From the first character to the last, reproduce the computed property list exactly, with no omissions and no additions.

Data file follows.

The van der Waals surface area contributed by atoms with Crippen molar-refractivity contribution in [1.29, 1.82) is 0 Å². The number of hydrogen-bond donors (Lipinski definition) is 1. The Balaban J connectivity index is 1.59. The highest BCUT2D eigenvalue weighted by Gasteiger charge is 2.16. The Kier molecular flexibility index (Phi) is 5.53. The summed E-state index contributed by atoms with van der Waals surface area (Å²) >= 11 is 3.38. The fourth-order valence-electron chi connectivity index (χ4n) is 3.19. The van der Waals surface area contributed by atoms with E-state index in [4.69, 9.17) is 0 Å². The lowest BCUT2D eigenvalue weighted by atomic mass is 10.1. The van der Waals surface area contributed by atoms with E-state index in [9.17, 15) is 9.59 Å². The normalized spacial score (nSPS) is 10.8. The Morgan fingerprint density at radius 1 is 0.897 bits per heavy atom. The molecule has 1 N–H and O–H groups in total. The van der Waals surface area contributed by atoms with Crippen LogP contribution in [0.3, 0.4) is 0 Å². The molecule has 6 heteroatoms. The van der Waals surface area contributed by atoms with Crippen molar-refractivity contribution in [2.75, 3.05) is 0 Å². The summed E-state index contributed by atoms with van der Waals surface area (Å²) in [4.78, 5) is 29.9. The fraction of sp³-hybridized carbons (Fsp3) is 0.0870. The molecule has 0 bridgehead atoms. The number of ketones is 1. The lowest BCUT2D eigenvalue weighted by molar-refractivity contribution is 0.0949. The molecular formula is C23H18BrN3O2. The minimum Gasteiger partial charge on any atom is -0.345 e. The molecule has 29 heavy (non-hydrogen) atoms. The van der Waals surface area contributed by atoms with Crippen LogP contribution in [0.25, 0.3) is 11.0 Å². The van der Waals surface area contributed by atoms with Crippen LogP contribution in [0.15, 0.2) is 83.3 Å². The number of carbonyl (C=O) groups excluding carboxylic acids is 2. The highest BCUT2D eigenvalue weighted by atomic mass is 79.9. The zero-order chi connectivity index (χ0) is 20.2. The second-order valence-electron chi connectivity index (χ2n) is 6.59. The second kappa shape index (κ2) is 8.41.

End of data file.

The van der Waals surface area contributed by atoms with Crippen molar-refractivity contribution in [1.29, 1.82) is 0 Å². The number of hydrogen-bond donors (Lipinski definition) is 1. The Balaban J connectivity index is 1.59. The highest BCUT2D eigenvalue weighted by Gasteiger charge is 2.16. The Kier molecular flexibility index (Phi) is 5.53. The summed E-state index contributed by atoms with van der Waals surface area (Å²) >= 11 is 3.38. The fourth-order valence-electron chi connectivity index (χ4n) is 3.19. The van der Waals surface area contributed by atoms with E-state index in [4.69, 9.17) is 0 Å². The lowest BCUT2D eigenvalue weighted by atomic mass is 10.1. The van der Waals surface area contributed by atoms with E-state index in [9.17, 15) is 9.59 Å². The normalized spacial score (nSPS) is 10.8. The Morgan fingerprint density at radius 1 is 0.897 bits per heavy atom. The molecule has 1 N–H and O–H groups in total. The van der Waals surface area contributed by atoms with Crippen LogP contribution in [0.3, 0.4) is 0 Å². The molecule has 6 heteroatoms. The van der Waals surface area contributed by atoms with Crippen molar-refractivity contribution in [2.75, 3.05) is 0 Å². The summed E-state index contributed by atoms with van der Waals surface area (Å²) in [4.78, 5) is 29.9. The fraction of sp³-hybridized carbons (Fsp3) is 0.0870. The molecule has 0 bridgehead atoms. The number of ketones is 1. The lowest BCUT2D eigenvalue weighted by molar-refractivity contribution is 0.0949. The molecular formula is C23H18BrN3O2. The minimum Gasteiger partial charge on any atom is -0.345 e. The molecule has 29 heavy (non-hydrogen) atoms. The van der Waals surface area contributed by atoms with Crippen LogP contribution in [0.25, 0.3) is 11.0 Å². The van der Waals surface area contributed by atoms with Crippen LogP contribution in [0.15, 0.2) is 83.3 Å². The number of carbonyl (C=O) groups excluding carboxylic acids is 2. The highest BCUT2D eigenvalue weighted by atomic mass is 79.9. The zero-order chi connectivity index (χ0) is 20.2. The second-order valence-electron chi connectivity index (χ2n) is 6.59. The second kappa shape index (κ2) is 8.41.